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CDC HIV/AIDS/Viral Hepatitis/STD/TB Prevention News Update
UNITED STATES: TB Vaccine Shows Promise in Mice: Study

November 21, 2011
Agence France Presse (09.04.11) - Monday, November 21, 2011

Researchers led by William Jacobs of Albert Einstein College of Medicine in New York believe they have made a "significant step" in the development of a safe and reliable vaccine against tuberculosis.

To better understand how Mycobacterium tuberculosis circumvents the human immune system, the team's strategy was to work with a closely related bacterium, Mycobacterium smegmatis, which is lethal to mice at high doses but not harmful to humans. They created a version of M. smegmatis lacking the ESX-3 genes that allow the bacterium to evade host immunity.

As anticipated, the mice did not become sick, even when injected with large doses of altered M. smegmatis. Without ESX-3, the modified bacterium could not penetrate the mice's immune systems, which fought off infection using the same T- cells that a successful TB vaccine would need to activate.

However, removing the same set of ESX-3 genes from M. tuberculosis killed the bacterium, meaning it could no longer be manipulated for the creation of a successful vaccine. The researchers then took another approach: They created a hybrid of the two bacteria by inserting the immune system-fighting ESX-3 genes from M. tuberculosis in the version of M. smegmatis from which the gene set had been removed.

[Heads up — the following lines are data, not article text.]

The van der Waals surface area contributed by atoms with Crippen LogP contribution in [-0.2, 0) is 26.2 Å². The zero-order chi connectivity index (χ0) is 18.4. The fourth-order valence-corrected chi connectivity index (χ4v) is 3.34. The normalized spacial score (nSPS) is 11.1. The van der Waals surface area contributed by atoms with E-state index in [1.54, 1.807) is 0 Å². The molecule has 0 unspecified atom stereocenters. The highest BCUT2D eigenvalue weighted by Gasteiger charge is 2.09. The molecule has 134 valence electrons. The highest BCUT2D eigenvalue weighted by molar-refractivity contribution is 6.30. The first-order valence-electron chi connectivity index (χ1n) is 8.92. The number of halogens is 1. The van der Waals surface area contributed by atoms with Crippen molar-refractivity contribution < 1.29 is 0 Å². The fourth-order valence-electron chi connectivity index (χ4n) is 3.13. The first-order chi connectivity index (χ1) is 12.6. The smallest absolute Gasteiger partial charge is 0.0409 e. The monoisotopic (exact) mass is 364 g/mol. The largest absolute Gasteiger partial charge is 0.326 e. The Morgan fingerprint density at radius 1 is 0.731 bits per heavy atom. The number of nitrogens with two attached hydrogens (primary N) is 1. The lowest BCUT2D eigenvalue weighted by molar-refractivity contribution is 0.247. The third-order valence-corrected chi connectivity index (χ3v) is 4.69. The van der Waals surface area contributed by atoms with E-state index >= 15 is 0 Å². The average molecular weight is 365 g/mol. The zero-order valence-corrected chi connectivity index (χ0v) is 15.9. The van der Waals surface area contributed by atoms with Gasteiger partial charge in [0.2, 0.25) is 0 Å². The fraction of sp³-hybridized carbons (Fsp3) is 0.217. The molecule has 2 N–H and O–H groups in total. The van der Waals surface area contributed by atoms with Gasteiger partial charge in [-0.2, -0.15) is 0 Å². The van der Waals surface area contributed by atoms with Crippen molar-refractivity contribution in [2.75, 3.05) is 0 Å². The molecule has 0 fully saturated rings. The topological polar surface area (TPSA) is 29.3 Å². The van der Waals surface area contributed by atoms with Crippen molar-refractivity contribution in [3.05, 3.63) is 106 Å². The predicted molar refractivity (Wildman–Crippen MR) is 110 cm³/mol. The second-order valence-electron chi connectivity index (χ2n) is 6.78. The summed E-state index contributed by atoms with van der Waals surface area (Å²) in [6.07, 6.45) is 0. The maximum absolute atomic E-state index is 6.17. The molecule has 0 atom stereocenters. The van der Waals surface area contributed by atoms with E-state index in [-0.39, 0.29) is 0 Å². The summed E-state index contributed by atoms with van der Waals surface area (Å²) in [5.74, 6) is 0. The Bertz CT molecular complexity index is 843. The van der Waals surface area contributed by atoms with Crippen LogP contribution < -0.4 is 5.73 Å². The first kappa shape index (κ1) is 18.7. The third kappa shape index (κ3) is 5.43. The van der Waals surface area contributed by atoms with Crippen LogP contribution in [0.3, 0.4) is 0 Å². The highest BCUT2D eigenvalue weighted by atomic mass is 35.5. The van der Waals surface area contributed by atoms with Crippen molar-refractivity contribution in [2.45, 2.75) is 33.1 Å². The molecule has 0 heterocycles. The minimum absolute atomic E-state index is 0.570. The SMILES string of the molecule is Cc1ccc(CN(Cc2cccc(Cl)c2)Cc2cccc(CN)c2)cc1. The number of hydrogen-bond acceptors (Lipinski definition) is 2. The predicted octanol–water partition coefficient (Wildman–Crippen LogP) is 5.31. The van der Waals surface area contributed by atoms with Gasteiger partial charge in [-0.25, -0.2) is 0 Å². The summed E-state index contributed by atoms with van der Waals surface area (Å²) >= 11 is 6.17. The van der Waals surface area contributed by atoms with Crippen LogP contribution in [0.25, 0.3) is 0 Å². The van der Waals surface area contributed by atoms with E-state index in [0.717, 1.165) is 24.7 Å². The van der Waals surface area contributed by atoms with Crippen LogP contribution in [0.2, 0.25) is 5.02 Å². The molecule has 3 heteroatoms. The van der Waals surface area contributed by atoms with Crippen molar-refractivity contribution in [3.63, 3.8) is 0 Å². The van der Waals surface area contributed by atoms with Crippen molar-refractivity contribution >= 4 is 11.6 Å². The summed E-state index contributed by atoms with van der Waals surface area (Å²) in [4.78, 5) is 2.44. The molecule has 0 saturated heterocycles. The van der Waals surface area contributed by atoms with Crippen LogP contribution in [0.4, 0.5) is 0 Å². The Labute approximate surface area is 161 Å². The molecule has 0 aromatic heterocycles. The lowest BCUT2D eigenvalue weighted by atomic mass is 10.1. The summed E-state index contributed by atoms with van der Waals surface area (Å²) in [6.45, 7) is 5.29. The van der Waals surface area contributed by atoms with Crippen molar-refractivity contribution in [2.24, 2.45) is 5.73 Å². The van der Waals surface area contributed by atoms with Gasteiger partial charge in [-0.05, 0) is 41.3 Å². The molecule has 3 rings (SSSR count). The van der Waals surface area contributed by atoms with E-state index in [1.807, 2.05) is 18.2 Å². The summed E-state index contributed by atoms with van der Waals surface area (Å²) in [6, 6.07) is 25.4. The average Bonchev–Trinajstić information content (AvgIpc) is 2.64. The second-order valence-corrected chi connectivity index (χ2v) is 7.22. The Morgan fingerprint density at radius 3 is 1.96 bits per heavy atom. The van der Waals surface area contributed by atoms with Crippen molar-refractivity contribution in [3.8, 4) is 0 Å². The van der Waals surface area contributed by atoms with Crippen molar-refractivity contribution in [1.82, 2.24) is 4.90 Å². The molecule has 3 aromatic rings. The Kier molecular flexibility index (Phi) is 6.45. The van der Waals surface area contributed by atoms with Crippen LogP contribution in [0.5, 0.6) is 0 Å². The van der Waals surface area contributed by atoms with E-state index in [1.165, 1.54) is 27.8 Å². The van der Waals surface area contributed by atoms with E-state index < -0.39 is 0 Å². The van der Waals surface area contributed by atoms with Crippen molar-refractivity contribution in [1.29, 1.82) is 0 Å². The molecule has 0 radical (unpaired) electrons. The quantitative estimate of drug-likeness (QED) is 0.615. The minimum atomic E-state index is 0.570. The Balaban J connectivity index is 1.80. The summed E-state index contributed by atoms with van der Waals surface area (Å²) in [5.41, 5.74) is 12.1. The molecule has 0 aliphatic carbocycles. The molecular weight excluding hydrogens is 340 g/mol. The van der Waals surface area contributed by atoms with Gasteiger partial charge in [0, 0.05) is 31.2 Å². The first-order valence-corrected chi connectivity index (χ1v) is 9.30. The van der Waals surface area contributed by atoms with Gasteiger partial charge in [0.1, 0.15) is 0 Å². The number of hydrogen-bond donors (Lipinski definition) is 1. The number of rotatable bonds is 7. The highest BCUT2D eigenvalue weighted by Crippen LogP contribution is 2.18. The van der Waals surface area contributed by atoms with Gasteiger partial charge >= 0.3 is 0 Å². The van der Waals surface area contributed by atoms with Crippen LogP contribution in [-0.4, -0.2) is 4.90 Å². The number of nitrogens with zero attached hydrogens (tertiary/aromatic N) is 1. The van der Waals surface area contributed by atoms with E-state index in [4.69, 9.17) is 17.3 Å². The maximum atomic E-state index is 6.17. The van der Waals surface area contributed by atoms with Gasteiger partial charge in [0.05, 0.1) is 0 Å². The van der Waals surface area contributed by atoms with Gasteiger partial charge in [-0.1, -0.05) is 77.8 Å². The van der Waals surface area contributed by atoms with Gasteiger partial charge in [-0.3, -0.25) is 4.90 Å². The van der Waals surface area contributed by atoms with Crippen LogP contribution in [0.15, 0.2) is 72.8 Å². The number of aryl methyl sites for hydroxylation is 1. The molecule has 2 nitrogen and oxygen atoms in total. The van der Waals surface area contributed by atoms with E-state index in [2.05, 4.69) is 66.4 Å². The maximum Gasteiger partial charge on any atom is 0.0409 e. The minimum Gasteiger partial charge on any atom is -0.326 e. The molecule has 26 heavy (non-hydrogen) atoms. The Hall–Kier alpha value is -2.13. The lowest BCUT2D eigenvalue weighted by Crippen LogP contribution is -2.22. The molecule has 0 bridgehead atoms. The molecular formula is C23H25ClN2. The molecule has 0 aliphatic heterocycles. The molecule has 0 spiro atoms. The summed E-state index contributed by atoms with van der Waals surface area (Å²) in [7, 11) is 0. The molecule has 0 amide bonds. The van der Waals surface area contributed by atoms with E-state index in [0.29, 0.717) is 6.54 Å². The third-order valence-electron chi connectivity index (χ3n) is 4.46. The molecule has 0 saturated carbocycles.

The hybrid allowed the mice to once again fight off infection. Eight weeks later, they were exposed to high doses of M. tuberculosis, which is as lethal in mice as in humans. The "vaccinated" mice lived for an average 135 days compared to 54 days for the control group. Further, "vaccinated animals that survived more than 200 days had livers that were completely clear of TB bacteria, and nobody has ever seen that before," said Jacobs.

Only one-fifth of the mice showed such resilience, meaning that the vaccine needs improving, the team cautioned. "We don't even know yet if it will work in humans," Jacobs said. "But it is certainly a significant step." The study, "A Recombinant Mycobacterium Smegmatis Induces Potent Bactericidal Immunity Against Mycobacterium Tuberculosis," was published online in the journal Nature Medicine (2011;doi:10.1038/nm.2420).